Xenoestrogens are basically all those synthetic hormones that you have been taking. The trouble with them is that they cause an overflow of estrogenic activity within the body, which is not a good thing -especially with endo! You want to make sure you get your body to flush them out. Calcium D Glucarate is a great solution for this, along with taking some powerful liver tonics like Bupleurum or any of the bitters.

3. Support your liver

The liver is the one that gets rid of all the hormones and regulates all that is going on with endo too. (in terms of hormone production and toxin release). You want to support your liver as much as you can. You can try drinking Dandelion Root Tea daily, take Milk Thistle, or get onto a powerful daily liver tonic or supplement. The liver will love you for it.

4. Really consider your diet

Your diet could be loaded with triggers that make your endo grow more! Sugar is a big one. There are also foods which inhibit mineral and vitamin absorption and you definitely want to make sure you eliminate those! Your diet is the grounding to healing and you need to optimize it to make sure endo doesn’t come back fast and furiously.

5. Sweat it out

All those synthetic hormones are like toxins within the body. You want to get them out of the body! One of the best ways to do that is to take up some exercise. Testosterone building exercise is fabulous – like using weights. Yoga and walking are also fabulous to help flush out those toxins.

6. Support your digestive tract

Many women experience a condition called Candida Overgrowth after being on synthetic hormones or the contraceptive pill for many years. Make sure you control this one quickly with a low glycemic diet, fermented foods and the right herbs. It can play havoc with your digestive system and really hamper so many aspects of your natural healing journey.

hormone treatments and endometriosis

I honestly believe that using synthetic hormones for Endometriosis does more harm than good for the body. The sooner you can flush that stuff out of your body, the better you will feel! Trust in your journey and build your body.

Having been on the pill for over 9 years and having experienced all those side-effects and issues, I can promise you that since going off it, my journey has dramatically increased. I also don’t experience any pain with Endometriosis and have healed so many other aspects of my body.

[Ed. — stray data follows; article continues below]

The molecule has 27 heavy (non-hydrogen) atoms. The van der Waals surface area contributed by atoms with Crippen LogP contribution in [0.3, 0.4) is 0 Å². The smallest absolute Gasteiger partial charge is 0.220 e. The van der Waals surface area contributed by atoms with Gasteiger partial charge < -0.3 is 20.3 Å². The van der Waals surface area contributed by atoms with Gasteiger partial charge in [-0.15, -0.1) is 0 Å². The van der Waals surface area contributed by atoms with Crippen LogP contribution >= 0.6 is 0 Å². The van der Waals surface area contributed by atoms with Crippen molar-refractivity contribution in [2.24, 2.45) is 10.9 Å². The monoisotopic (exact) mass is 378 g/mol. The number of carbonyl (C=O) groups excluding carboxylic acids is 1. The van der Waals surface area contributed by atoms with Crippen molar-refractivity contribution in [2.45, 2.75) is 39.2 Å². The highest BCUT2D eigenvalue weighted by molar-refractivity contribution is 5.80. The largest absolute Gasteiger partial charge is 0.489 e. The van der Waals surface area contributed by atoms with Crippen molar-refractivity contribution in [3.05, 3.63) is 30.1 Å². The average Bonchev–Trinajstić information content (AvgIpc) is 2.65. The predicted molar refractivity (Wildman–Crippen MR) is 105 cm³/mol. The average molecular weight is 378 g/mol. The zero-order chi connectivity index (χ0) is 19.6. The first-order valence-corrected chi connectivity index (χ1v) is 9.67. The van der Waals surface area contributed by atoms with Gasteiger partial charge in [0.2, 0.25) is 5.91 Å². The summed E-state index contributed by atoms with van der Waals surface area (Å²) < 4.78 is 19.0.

Have you made the move to go off hormone treatments for your endometriosis?

Fragile X Gene and Fertility

shutterstock_176896946

I recently had a fertility client who, after successfully becoming pregnant, found out through genetic testing that she is a carrier of the Fragile X gene.

She told me a bit about this gene mutation and how it can also effect fertility.

This prompted me to do more research and pass on this information to you!

What is Fragile X Syndrome?

Fragile X Syndrome is a condition caused by a genetic mutation that can cause learning disabilities, cognitive impairment, ADD, autism spectrum disorder and, rarely, seizures.  It can also cause some distinctive physical attributes such as long face and  large ears.

It occurs in 1 out of 4,000 males and 1 in 8,000 females, according to the Genetics Home Reference, a service of the U.S. National Library of Medicine.

This syndrome is caused by a mutation in the FMR1 gene.  This mutation causes less of a needed protein to develop nerve synapses.  If this mutation is repeated more than 200 times, Fragile X syndrome develops.

What Other Conditions are Related to This Gene Mutation?

Some people are carriers of the FMR1 gene mutation, but with less repeats.  This is called a FMR1 pre-mutation.  This may cause some milder learning disabilities or emotional issues, or it can lead to these conditions:

  • Fragile X-associated tremor/ataxia syndrome
  • Fragile X-associated primary ovarian insufficiency

Fragile X-associated tremor/ataxia syndrome (FXTAS) occurs later if life, after 50 years, and progresses with age.  It involves trembling and loss of balance.

Fragile X-associated primary ovarian insufficiency (FXPOI) involves reduced function of the ovaries.  It can result in irregular or absent cycles, high FSH and infertility.

Again according to the U.S. National Library of Medicine’s website, 1 in 200 have this pre-mutation, but only a quarter of that group will actually develop FXPOI (1 in 800.) The odds of developing FXPOI depend on the number of repeats in the mutation.  The mutation lies on the X chromosome and is classified as a X-linked dominant pattern, inherited through the mother.  To read more about it, please visit this link:  http://ghr.nlm.nih.gov/condition/fragile-x-associated-primary-ovarian-insufficiency

How Can I Find Out if I Have a FMR1 Mutation?

I did find one than one source for genetic testing of this nature online.  One option I found was through Labcorp, which I feel has a good reputation.

If you have Fragile X, autism, or mental retardation in your family you may consider testing.  If you have early high FSH, or premature ovarian failure you may consider being tested.  Here is a LINK to Labcorp’s page on the topic.

This can be a scary topic while trying to conceive, but it may be better to know than not know.

Have you undergone any genetic testing while trying to conceive? Was it helpful?